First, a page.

The only time I had a hard time hitting the target: after I’d shot the white paint off the plates. At that point, the teeny tiny black blade of the FS’ front sight disappeared on the black background. Aiming turned into guessing. These are GI style sights; they perform as designed. The real challenge arrived the next day when I hauled the FS to the bench, using a front bag for accuracy.
It was overcast and raining intermittently. The range was well shaded. The targets were like antis: a bit dim. At 25 yards, shooting the Remington HP round off a front bag, my best group was still 5”. Most of the groups were closer to 6”. The tiny little black blade made it difficult to ID the target – in that environment and light. My 10 yard shoot off the bag is a better indication of accuracy, yielding groups around 1.5”.
F. Scott Fitzegerald cautioned us: never confuse a single defeat with a final defeat. As you’d hope, as you’d expect, the factory-improved Rock Island Armory GI Standard FS 1911 (from the truth about guns!) was a lot better the second time around. It’s still not pretty and it’s still not perfect. After more than 1000 rounds and a Rock Island’s gunsmith’s best effort there are still reliability issues. But it is cheap . . .
Assuming you could purchase a new FS finished to this standard (or receive the same repair treatment afforded the world’s most popular firearms website), you might overlook the FS’ ho-hum accuracy and reliability. Or you could forget it, save-up and buy something much better straight out of the box. I think you know which way I’d go . . .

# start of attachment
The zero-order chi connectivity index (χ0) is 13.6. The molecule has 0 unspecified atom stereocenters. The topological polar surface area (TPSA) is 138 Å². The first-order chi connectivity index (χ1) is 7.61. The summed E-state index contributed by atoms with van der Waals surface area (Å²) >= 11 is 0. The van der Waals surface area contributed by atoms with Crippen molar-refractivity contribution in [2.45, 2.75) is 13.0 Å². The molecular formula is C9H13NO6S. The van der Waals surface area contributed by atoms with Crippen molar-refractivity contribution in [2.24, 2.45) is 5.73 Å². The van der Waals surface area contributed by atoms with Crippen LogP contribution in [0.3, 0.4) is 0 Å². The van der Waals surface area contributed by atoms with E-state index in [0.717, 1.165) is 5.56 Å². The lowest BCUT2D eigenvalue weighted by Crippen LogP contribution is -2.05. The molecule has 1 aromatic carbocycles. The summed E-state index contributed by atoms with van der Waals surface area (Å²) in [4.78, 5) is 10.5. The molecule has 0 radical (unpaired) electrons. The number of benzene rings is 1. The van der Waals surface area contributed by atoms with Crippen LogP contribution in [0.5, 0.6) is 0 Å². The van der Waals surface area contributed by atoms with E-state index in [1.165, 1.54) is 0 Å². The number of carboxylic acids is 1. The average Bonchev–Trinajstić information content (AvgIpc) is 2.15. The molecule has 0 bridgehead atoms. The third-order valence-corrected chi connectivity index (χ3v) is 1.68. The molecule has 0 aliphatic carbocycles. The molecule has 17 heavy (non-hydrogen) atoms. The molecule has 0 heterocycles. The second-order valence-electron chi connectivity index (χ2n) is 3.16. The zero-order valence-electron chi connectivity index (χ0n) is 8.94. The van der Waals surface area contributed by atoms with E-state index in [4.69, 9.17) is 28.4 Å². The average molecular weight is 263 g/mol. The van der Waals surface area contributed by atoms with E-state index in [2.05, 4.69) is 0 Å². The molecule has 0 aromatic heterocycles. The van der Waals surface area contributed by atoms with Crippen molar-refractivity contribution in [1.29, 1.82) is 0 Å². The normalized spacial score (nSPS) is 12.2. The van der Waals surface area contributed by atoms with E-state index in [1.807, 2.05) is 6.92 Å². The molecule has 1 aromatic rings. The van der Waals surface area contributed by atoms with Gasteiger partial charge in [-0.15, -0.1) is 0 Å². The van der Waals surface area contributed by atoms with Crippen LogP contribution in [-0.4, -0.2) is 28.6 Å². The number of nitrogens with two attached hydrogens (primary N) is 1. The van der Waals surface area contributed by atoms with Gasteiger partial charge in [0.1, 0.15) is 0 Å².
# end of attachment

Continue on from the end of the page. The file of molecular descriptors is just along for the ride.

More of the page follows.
Weight: 2.47 lbs. (unloaded)
Price: about $475 retail
Ratings (out of five stars):
Appearance * * *
Cosmetically, it’s the same FS as before, with the sharp shiny edge on the safety removed.
Accuracy * *
I’ll give this an extra star this time. It still doesn’t perform how I would expect a full frame 1911 to shoot, but on the days I was shooting, that particular sight system wasn’t ideal.
Reliability * * *
Reliability is subjective. This heavily breathed-on gun had about a one percent failure rate. At this price, I say that’s reasonable. Assuming you could get it this well sorted at this price. Which is not a given.
Overall * * *
Compared with other 1911s, I’d give this gun two stars. But it’s dirt cheap. That low price point bumps it up into the mediocre bracket. After it was repaired.